With that additional fire comes additional smoke.  Proposals to implement landscape-wide prescribed fire could result in ten times as much smoke (Hanson 2021; see also p. 12 in this report). In addition to increasing the total amount of smoke, increasing prescribed fire also increases the duration of smoke exposure. While wildfire smoke is concentrated in the height of fire season—and landscape-scale use of prescribed fire would not preclude this—prescribed fires are typically lit in the “shoulder seasons” when wildfires are less likely, and thus prescribed fires prolong smoke exposure into times when it would not otherwise occur. There can be circumstances where it is appropriate to use prescribed fire, but it should be done knowing that the effect will be an overall increase in the amount and duration of fire and smoke.

Landscape-wide prescribed fire could result in ten times as much smoke. (Source: USFS)

Landscape-wide prescribed fire could result in ten times as much smoke. (Source: USFS)

Prescribed fire is inefficient for public safety compared to home retrofits.

Prescribed fire is an inefficient and relatively ineffective way to protect homes and communities during wildfires. As Dr. David Lindemayer recently summarized, “The peer-reviewed evidence is that burning forest miles from houses doesn’t protect those houses” (Foley 2021). As discussed above, prescribed fires generally do not stop subsequent wildfires, and altering fire intensity is largely irrelevant to community safety because home ignitions during wildfires are rarely caused by direct contact with high-intensity fire (Cohen and Stratton 2008, Syphard et al. 2017). Instead, home fire-safety retrofits (“home hardening”) offer the most effective ways to keep communities safe during wildfire. Yet the resources to help communities with fire-safety retrofits are currently quite limited compared to the government funding for prescribed fire and associated “fuel treatments” in wildlands. For example, in California’s 2021 proposed budget for wildfire preparedness, less than 4% of the funding is directed to “community hardening” (LAO 2021). While prescribed burning adjacent to communities can potentially have some benefits, proposals to use large-scale prescribed fire across vast landscapes away from communities represent a remarkably indirect and inefficient way to protect houses when compared with the direct benefits of home retrofits.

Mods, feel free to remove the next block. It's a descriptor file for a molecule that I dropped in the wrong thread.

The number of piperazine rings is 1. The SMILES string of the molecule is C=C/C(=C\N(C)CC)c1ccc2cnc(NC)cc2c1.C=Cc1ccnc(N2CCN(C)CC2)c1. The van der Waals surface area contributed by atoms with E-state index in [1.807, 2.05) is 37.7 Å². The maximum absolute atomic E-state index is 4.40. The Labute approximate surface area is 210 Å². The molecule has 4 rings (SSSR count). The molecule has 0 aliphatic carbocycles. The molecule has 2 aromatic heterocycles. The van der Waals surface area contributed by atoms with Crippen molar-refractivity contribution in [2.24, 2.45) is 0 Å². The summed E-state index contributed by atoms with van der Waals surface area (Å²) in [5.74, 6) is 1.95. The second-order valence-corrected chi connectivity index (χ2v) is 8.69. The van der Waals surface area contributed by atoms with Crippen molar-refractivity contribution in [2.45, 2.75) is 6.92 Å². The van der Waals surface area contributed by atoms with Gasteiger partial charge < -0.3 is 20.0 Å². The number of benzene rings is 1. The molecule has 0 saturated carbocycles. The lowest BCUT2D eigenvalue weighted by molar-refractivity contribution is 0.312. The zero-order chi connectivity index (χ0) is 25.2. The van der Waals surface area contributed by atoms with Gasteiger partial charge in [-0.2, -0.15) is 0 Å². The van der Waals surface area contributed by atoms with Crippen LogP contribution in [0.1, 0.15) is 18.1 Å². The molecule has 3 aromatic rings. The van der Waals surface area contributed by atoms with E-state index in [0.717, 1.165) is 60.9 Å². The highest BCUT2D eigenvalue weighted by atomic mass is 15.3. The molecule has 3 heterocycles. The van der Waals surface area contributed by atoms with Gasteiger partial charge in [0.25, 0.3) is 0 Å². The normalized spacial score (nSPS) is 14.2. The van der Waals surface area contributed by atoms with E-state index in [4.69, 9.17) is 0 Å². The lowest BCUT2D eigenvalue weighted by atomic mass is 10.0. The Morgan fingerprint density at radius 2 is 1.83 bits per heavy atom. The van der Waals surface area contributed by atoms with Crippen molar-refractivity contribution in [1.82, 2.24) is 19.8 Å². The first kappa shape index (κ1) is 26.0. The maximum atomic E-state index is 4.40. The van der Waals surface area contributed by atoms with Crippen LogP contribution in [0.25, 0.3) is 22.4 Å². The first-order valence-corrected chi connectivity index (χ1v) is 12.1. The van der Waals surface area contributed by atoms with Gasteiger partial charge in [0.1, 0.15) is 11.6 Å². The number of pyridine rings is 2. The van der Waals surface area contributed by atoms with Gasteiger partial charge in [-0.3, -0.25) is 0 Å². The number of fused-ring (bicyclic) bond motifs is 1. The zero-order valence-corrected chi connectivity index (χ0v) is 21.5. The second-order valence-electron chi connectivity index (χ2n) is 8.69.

Prescribed fire is inefficient for ecological restoration compared to managed wildfire.

One positive outcome of the greater attention on prescribed fire is that it has contributed to growing recognition that fire is a necessary part of forests and other ecosystems, and that currently many forests have a shortage of fire compared to levels prior to modern fire suppression. Unfortunately, many advocates for prescribed fire rely on an outdated “good fire/bad fire” dichotomy that is out of step with the science. In this false dichotomy, prescribed fires are characterized as “good” because they are associated with low-intensity fire, whereas wildfires are characterized as “bad” because they are associated with mixed-intensity fire that includes some areas of high-intensity fire. However, there is a growing body of research showing that high-intensity fire has always been a part of forests and other ecosystems, and it produces ecological benefits by creating excellent wildlife habitat and stimulating nutrient cycling (DellaSala and Hanson 2015). In contrast, low-intensity fire associated with prescribed burning does not generate the habitat creation and the nutrient cycling associated with higher-intensity fire. Each type of fire intensity has its role in a mixed-intensity fire regime, and low-intensity fire is not a substitute for the benefits from some higher-intensity effects in forests.